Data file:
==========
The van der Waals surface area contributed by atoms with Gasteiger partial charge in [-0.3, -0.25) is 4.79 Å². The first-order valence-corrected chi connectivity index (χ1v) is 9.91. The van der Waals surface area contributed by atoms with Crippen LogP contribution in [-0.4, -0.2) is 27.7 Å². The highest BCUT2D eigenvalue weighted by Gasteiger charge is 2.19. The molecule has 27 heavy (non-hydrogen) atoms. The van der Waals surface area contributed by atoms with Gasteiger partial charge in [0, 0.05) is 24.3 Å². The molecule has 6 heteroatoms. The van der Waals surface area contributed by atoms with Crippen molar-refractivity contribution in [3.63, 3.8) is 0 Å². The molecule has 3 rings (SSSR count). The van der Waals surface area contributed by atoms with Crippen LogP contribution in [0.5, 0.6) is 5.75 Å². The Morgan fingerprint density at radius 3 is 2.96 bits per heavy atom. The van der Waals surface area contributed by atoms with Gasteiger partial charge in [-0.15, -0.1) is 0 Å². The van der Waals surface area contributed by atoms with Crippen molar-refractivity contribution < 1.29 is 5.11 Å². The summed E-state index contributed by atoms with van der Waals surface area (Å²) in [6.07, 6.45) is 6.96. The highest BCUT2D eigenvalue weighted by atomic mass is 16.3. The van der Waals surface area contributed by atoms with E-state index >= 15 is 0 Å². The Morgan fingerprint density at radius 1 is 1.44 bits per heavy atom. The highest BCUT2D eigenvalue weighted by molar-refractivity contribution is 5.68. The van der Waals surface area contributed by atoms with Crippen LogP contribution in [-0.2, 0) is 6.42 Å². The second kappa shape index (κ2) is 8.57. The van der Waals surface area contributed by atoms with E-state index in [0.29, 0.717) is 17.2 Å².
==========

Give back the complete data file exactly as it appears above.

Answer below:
The van der Waals surface area contributed by atoms with Gasteiger partial charge in [-0.3, -0.25) is 4.79 Å². The first-order valence-corrected chi connectivity index (χ1v) is 9.91. The van der Waals surface area contributed by atoms with Crippen LogP contribution in [-0.4, -0.2) is 27.7 Å². The highest BCUT2D eigenvalue weighted by Gasteiger charge is 2.19. The molecule has 27 heavy (non-hydrogen) atoms. The van der Waals surface area contributed by atoms with Gasteiger partial charge in [0, 0.05) is 24.3 Å². The molecule has 6 heteroatoms. The van der Waals surface area contributed by atoms with Crippen molar-refractivity contribution in [3.63, 3.8) is 0 Å². The molecule has 3 rings (SSSR count). The van der Waals surface area contributed by atoms with Crippen LogP contribution in [0.5, 0.6) is 5.75 Å². The Morgan fingerprint density at radius 3 is 2.96 bits per heavy atom. The van der Waals surface area contributed by atoms with Gasteiger partial charge in [-0.15, -0.1) is 0 Å². The van der Waals surface area contributed by atoms with Crippen molar-refractivity contribution < 1.29 is 5.11 Å². The summed E-state index contributed by atoms with van der Waals surface area (Å²) in [6.07, 6.45) is 6.96. The highest BCUT2D eigenvalue weighted by atomic mass is 16.3. The van der Waals surface area contributed by atoms with E-state index >= 15 is 0 Å². The Morgan fingerprint density at radius 1 is 1.44 bits per heavy atom. The highest BCUT2D eigenvalue weighted by molar-refractivity contribution is 5.68. The van der Waals surface area contributed by atoms with Crippen LogP contribution in [-0.2, 0) is 6.42 Å². The second kappa shape index (κ2) is 8.57. The van der Waals surface area contributed by atoms with E-state index in [0.29, 0.717) is 17.2 Å².